14. “Memory House” (“Casa de antiguidades”) (Brazil/France)
Ambitious, haunting and hypnotic but ultimately wildly unfocused, this debut feature from director João Paulo Miranda Maria tries to cover too much ground and ends up doing more to baffle viewers than to enlighten them. In this symbolic and surreal examination of the de facto state of colonialism existing in contemporary southern Brazil, the narrative attempts to explore the ethnic, sociopolitical and inequality issues affecting the region’s minority population as told through the eyes of a Black dairy worker. Ethereal imagery and inventive cinematography get the picture off to a promising start, but the film loses its way as it goes on, pursuing one unresolved tangent after another and eventually going completely off the rails in the final act. While it’s commendable that the filmmaker doesn’t spoon-feed his audience, he nevertheless seems to expect them to possess an intimate knowledge of Brazilian politics and culture to grasp his message. That may be fine for a screening to a regional viewership, but, for film festival or mainstream audiences outside Brazil, that’s expecting a lot from viewers just to be able to understand what he’s trying to say. In spite of these problems, however, the film somehow managed to capture the Roger Ebert Award in the Chicago Film Festival’s New Directors Competition.
15. “Sleep” (“Schlaf”) (Germany)
What starts out as an ambitious suspense tale turns tedious not far into the story as it introduces so many different unresolved tangents that it becomes difficult to decipher and even more of a chore to care about. With references to lucid dreaming, German folklore, and past and present right-wing German politics, director Michael Venus’s debut feature becomes so convoluted that it leans laughable when it’s not being a big bore (or “boar,” given its repetitive woodland animal imagery). What’s most regrettable, though, is that this supposed horror thriller fails to live up to its billing by coming up short on its primary mission – being scary, something it most definitely is not. Sadly, when watching a film becomes too much work to enjoy the experience, it’s really not worth the time or effort, and so it is with this big snooze.
16. “Sweat” (Sweden/Poland)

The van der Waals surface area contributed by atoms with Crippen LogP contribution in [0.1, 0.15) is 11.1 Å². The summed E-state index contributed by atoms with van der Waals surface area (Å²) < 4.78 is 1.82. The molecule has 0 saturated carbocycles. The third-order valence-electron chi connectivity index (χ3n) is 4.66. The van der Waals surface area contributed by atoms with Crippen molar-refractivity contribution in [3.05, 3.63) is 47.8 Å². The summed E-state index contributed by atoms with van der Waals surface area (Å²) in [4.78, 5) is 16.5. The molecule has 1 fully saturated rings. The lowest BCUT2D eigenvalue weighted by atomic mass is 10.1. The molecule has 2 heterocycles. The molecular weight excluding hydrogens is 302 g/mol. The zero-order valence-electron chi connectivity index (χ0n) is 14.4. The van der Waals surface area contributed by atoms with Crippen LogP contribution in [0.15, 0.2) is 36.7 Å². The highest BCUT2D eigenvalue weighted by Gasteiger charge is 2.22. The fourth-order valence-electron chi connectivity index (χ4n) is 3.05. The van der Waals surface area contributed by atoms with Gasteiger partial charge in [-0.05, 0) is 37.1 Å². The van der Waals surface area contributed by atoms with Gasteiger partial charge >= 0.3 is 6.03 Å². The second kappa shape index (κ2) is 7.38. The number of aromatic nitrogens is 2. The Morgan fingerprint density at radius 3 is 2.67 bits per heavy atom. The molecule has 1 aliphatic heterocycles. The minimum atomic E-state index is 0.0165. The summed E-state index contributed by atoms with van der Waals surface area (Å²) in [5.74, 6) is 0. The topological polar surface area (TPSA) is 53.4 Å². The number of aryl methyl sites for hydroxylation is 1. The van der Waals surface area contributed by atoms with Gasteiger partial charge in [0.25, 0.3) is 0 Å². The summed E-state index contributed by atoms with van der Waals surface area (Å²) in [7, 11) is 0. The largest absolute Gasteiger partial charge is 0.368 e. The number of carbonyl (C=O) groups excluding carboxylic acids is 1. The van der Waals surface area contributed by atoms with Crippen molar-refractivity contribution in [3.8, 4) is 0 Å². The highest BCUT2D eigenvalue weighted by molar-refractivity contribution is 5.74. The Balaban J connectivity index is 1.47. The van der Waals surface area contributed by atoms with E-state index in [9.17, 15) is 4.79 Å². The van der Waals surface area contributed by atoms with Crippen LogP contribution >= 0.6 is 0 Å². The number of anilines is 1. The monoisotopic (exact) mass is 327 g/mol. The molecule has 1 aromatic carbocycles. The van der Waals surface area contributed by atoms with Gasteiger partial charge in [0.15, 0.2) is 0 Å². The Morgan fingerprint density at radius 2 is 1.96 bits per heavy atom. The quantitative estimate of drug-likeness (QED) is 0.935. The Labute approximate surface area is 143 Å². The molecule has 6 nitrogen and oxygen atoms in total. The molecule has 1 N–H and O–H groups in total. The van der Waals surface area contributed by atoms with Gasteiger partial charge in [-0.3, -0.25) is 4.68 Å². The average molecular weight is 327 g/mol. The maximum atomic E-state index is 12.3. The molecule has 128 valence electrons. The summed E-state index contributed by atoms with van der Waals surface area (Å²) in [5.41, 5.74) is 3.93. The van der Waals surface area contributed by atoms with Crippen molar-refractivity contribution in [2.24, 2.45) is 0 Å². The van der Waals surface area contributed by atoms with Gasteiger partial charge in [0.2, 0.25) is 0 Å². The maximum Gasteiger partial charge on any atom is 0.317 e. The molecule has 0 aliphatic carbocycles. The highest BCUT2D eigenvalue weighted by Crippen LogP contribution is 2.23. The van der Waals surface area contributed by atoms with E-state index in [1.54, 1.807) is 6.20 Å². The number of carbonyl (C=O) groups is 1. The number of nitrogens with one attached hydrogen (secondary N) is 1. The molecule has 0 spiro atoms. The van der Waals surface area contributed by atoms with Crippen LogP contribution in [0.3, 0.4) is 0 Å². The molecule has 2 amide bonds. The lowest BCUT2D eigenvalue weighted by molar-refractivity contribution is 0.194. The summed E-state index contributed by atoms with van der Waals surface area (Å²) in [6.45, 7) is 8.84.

What makes us happy? And are those who are seemingly happy all the time truly the happiest? Those are the questions posed by “Sweat,” the story of a popular online fitness instructor who seems to have it all together, but does she really? In this age of omnipresent social media, that’s a critical question we all need to ask ourselves, and the film makes a valiant attempt at doing so, but it takes far too long to make its point, taking viewers through considerable seemingly irrelevant flotsam on its way there. While director Magnus von Horn’s second feature deservedly earned the Festival’s Silver Hugo Award for best art direction at the Chicago Film Festival, it’s rather hard to fathom that the film also captured the Gold Hugo Award as the Festival’s best feature (it’s simply not that good). Indeed, for a better cinematic exploration of the film’s central message, watch the vastly underrated American offering “Ingrid Goes West” (2017) instead.
17. “Emma” (UK)
Golden Globe Awards – nominee, best comedic actress (Anya Taylor-Joy)
Critics Choice Awards – nominee, best production design, best costume design, best hair and makeup
Unless you’re a diehard fan of the period piece comedy of manners genre, you’ll probably find director Autumn de Wilde’s version of Jane Austen’s classic novel about a self-absorbed genteel woman who fancies herself a matchmaker to be one of the most tedious and unengaging films you’ll ever watch. While the production is meticulously assembled in its costume design, art direction and cinematography, with a fine lead performance by Anya Taylor-Joy, the picture is otherwise emotionally flat and astoundingly boring, one that will challenge the patience of even the most tolerant moviegoers. The wit and humor that make this work succeed is virtually nonexistent here, with a bevy of well-dressed characters prattling on and on about relationships involving people most viewers are likely to care nothing about. Given the many versions of this story that have been made over the years, and in light of the substandard quality of this one, perhaps it’s time to give “Emma” a well-deserved rest for a while.